Building Information Modeling (BIM) as an Investment

Design professionals, firms of all sizes, and building owners are seeing real returns by using advanced computer software tools.
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Sponsored by Vectorworks, Inc.
By Peter J. Arsenault, FAIA, NCARB, LEED AP
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The Evolution of BIM Processes

The full adoption of BIM has become easier to incorporate into project workflows, in large part, because some independent, not-for-profit organizations have brought people together to look at some of the practical, technical, and contractual issues surrounding the use of BIM. These efforts have been underway for quite some time, which means that a firm or organization that is starting out or ramping up their use of BIM doesn’t need to start from scratch as many issues, misperceptions, and expectations have already been looked at, clarified, and addressed. That doesn’t mean that all BIM software and tools are the same; clearly they are not, and anyone looking at such software should clearly shop around and find the best one that suits their needs. However, there are commonalities in the ways software is used and shared so that it can foster a truly collaborative way of working.

A photo BIM standards, blue, red, green separating different software programs.

Image courtesy of Vectorworks, Inc.

Collaboration among different design disciplines using different software programs is streamlined when all software is interoperable based on open BIM standards using IFC file formats.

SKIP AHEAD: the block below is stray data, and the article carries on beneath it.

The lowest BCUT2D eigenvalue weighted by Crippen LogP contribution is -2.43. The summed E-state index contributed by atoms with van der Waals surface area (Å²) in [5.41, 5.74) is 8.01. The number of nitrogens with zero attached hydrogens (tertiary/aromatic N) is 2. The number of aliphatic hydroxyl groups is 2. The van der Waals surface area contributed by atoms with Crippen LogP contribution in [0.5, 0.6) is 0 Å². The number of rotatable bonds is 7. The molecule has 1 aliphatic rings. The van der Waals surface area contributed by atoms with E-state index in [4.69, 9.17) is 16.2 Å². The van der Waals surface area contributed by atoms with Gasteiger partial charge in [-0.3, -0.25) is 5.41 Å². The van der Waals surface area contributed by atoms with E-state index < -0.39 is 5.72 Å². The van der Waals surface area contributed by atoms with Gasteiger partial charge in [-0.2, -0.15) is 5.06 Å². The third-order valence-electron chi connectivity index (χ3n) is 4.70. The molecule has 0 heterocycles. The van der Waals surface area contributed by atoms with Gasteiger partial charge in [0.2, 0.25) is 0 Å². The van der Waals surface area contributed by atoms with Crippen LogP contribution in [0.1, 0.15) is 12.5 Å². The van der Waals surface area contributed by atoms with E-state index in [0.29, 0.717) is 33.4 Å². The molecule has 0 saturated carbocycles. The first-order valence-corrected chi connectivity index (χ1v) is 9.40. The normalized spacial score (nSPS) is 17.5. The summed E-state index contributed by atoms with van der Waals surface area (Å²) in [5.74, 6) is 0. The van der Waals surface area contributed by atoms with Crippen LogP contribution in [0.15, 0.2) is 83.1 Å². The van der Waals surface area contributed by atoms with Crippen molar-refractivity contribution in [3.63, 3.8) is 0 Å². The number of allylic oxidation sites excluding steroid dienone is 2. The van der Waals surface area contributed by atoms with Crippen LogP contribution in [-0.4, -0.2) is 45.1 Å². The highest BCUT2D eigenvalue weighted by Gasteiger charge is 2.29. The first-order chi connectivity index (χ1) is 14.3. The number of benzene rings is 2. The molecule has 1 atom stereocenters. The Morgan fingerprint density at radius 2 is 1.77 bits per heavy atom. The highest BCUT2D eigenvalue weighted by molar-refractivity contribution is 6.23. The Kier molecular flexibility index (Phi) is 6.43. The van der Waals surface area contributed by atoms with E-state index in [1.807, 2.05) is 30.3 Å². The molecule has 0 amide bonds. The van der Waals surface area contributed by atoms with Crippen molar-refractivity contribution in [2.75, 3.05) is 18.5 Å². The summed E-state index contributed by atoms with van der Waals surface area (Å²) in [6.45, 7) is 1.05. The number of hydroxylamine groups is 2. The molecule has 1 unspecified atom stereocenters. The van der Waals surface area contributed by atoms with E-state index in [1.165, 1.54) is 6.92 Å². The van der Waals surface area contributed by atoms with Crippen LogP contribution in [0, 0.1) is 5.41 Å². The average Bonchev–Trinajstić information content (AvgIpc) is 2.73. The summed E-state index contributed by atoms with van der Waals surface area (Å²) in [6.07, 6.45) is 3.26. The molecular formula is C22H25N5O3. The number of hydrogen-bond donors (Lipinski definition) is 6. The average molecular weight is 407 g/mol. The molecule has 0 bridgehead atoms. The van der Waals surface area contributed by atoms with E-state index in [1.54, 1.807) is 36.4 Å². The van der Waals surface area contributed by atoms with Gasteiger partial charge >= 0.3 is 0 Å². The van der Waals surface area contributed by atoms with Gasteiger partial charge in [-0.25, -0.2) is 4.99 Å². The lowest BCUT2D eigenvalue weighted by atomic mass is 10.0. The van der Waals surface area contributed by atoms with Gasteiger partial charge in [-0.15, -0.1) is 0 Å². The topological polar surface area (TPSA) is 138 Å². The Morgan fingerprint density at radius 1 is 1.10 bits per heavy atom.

The AIA sponsors a number of professional knowledge community groups across the country, including the Technology in Architectural Practice (TAP) Committee as a forum for architects to interact on using BIM, among other technologies. ( They encourage the creation of standards related to BIM and monitor their development so that architects and others can benefit from “open standards” which can be used universally. Some of the better known ones include the following:

  • The NIBS sponsored buildingSMART alliance, previously referred to, works with a separate organization known as buildingSMART International (bSI). The U.S. Chapter of bSI is BIMforum. ( Together, these groups are focused on industry technologies and standards for the free flow of data between different software platforms, referred to as interoperability. That effort, known as openBIM, seeks to create a truly transparent, open workflow process allowing project members to participate in a BIM project regardless of the software tools they use.
  • The openBIM effort includes the creation of Industry Foundation Classes (IFC) for BIM software development. IFC data files are set up according to an international standard allowing the information to be shared between applications. Files can be created in three universal, standard formats: .ifc, .ifcXML, and .ifcZIP. (
  • The National BIM Standard – United States (NBIMS-US) has been developed by NIBS. As NIBS describes it, “The National BIM Standard provides consensus based standards through referencing existing standards, documenting information exchanges and delivering best business practices for the entire built environment. With open BIM standards we can build detailed models, then deliver accurate products that can be used during commissioning and operation to ensure facility functionality throughout the life of the facility and to deliver high performance, carbon neutral, and net-zero energy-based facilities.” (